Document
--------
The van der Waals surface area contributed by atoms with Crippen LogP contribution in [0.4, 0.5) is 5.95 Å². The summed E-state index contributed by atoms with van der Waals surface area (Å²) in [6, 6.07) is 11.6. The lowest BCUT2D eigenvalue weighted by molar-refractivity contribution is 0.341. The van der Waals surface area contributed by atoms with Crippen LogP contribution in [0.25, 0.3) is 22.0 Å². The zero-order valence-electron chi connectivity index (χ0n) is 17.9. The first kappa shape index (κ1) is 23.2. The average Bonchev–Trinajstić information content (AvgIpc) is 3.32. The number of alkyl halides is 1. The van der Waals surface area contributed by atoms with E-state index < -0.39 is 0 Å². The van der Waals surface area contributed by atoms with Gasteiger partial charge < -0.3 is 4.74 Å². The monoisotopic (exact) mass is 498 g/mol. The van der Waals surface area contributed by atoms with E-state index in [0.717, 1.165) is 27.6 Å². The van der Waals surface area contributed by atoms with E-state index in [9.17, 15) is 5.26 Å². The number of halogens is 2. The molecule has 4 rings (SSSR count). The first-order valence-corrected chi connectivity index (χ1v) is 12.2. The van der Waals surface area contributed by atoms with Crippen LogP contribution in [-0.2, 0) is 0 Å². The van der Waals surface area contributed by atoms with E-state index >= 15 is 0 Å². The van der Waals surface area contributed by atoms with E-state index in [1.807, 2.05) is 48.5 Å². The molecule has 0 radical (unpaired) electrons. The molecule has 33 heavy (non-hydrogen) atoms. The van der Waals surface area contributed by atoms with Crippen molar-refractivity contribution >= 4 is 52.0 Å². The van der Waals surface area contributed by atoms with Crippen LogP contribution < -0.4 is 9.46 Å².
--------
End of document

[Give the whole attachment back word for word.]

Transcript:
The van der Waals surface area contributed by atoms with Crippen LogP contribution in [0.4, 0.5) is 5.95 Å². The summed E-state index contributed by atoms with van der Waals surface area (Å²) in [6, 6.07) is 11.6. The lowest BCUT2D eigenvalue weighted by molar-refractivity contribution is 0.341. The van der Waals surface area contributed by atoms with Crippen LogP contribution in [0.25, 0.3) is 22.0 Å². The zero-order valence-electron chi connectivity index (χ0n) is 17.9. The first kappa shape index (κ1) is 23.2. The average Bonchev–Trinajstić information content (AvgIpc) is 3.32. The number of alkyl halides is 1. The van der Waals surface area contributed by atoms with E-state index < -0.39 is 0 Å². The van der Waals surface area contributed by atoms with Gasteiger partial charge < -0.3 is 4.74 Å². The monoisotopic (exact) mass is 498 g/mol. The van der Waals surface area contributed by atoms with E-state index in [0.717, 1.165) is 27.6 Å². The van der Waals surface area contributed by atoms with E-state index in [9.17, 15) is 5.26 Å². The number of halogens is 2. The molecule has 4 rings (SSSR count). The first-order valence-corrected chi connectivity index (χ1v) is 12.2. The van der Waals surface area contributed by atoms with Crippen LogP contribution in [-0.2, 0) is 0 Å². The van der Waals surface area contributed by atoms with E-state index >= 15 is 0 Å². The van der Waals surface area contributed by atoms with E-state index in [1.807, 2.05) is 48.5 Å². The molecule has 0 radical (unpaired) electrons. The molecule has 33 heavy (non-hydrogen) atoms. The van der Waals surface area contributed by atoms with Crippen molar-refractivity contribution >= 4 is 52.0 Å². The van der Waals surface area contributed by atoms with Crippen LogP contribution < -0.4 is 9.46 Å².